Archive for the ‘Liebherr’ Category
Because Liebherr’s US web site may be the absolute worst when it comes to consumer experience (message to Liebherr – I have about 16 years of experience in designing web sites that focus on “usability”, please call me to arrange a consultation!), I have taken it upon myself to post a few pictures of Liebherr product that I am frequently asked about.
For starters, many folks ask about Liebherr handle options. Here we go….
I dragged my sick and sorry butt through this taping…would not let the cold take me down! People need info on the BioFresh fridges…let’s roll!
Part 1 will be a general overview…stay tuned for Part 2
was regarding the ice production (or lack thereof). Take a look at the picture of the actual
ice bucket in a CS-2062 or a CS-2060. The ice will fill up about 30-40% of the way.
Liebherr figures this is plenty of ice for normal consumption + it actually makes the refrigerator
incredibly “green” or energy efficient. If you’ve been to Europe you probably know that ice cubes aren’t filled to the brim
in glasses (if you can get them at all). Ice cube production is extremely taxing from an energy standpoint and being a
German company, Liebherr just doesn’t prioritize it. And the truth is, you will probably see more American refrigeration
manufacturers following suit as tamping down on the ice production will allow for better energy ratings on the fridges.
As I told my customer who complained about the ice production, if you entertain frequently, don’t rely on the fridge for
your ice. Buy a dedicated icemaker, or invest in a couple of $1 bags of ice!
Liebherr refrigerators are great. However, they aren’t the easiest refrigerators to sell. Hopefully this vid will help demystify the difference between Liebherr freestanding and integrated models.
Curto’s Appliance Show: Riffin’ on Liebherr CS-2062, SubZero French Door Refrigerator, Changes to Wolf Gas Ranges and more
Here we go!
Update 04/13/12 – booty shots of the new SubZero french door refrigerator BI36UFD
Psyched about this news…love this fridge and did not want to see it go bye-bye.
I’ll add to this list as I draw closer to my Fall buying show and I receive a complete list of what’s new….
- Liebherr CS-2060 36″ single door fridge: This shares a similar design to the smash hit CS-2062 french door model. 20 cu ft, LED lighting, 2 compressors…winner!
The CS-2060 is definitely headed for my showroom floor.
- GE Monogram 30″ Integrated Refriegrator What’s not to love about this fridge?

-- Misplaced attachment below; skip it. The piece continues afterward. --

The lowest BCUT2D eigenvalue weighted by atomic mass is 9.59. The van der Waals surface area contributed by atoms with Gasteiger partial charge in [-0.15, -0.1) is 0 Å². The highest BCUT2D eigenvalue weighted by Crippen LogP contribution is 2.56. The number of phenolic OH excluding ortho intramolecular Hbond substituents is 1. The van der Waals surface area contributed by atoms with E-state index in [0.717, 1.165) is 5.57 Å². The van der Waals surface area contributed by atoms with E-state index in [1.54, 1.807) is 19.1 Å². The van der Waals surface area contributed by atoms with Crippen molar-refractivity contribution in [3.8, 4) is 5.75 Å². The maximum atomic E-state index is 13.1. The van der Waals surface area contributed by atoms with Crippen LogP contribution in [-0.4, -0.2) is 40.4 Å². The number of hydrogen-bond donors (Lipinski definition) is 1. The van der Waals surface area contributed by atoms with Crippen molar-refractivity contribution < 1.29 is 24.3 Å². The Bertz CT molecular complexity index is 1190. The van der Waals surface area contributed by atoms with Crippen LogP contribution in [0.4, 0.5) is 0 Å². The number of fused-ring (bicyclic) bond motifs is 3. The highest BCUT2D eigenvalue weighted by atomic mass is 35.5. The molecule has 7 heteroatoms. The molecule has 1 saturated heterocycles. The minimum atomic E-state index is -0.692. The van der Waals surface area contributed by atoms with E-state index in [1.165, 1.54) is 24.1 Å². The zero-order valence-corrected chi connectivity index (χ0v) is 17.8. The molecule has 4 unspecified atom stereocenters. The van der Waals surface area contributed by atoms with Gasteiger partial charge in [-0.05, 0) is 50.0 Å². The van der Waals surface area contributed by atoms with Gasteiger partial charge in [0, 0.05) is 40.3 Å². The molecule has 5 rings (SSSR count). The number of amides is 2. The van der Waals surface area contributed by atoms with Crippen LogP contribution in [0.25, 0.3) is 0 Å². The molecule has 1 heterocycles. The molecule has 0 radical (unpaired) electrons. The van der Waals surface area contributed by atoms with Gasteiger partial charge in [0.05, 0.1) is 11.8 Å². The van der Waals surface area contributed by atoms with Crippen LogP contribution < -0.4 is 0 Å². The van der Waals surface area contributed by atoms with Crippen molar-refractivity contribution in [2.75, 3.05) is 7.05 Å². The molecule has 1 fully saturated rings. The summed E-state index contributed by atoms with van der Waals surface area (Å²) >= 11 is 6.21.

The seamless integrated look that melts into your cabinetry, the options (84″ or 80″ height, Euro or Pro handles), and pricing that won’t surpass the GDP of a Central American country.
- The new GE Cafe line of appliances – no pics to link to, but I’ve seen the dishwasher, new refrigerator, double oven, double oven range and cooktop. Nice stuff, won’t break the bank. Pics to follow.
- DCS pro dual fuel ranges – DCS rebooted the entire line of indoor appliances back in the Spring but the dual fuel ranges lagged the rest of the line in obtaining UL approval. Well I’ve been told they’ve received that stamp and product is rolling out now. You can’t mess with DCS’ reputation for making killer pro cooking ranges. I think the new ones look sweeter than before and they’ve made a few tweaks which will let them hold their position as one of the premier pro range manufacturers.
The popularity of Liebherr 36 refrigerators has skyrocketed in the last year. Appliance shoppers seem to be smitten by the Liebherr French door fridges’ great looks, reasonable price points (for built-in looking refrigerators) and quality craftsmanship.
With the increase in attention and sales also comes a bit of confusion as Liebherr is not the easiest line
to sell. For instance, every single consumer I have dealt with that eventually bought their most popular fridge – the CS-2062 – ultimately asked what the differences were between that model and the HC-2062 and the HCS-2062.
If you want a freestanding unit, wrapped in stainless, buy this one.
If you want to save money, put the fridge in-between cabinets and still get a “built-in” look,
buy this fridge. It’s about $1000 less than the HC series that I will describe next.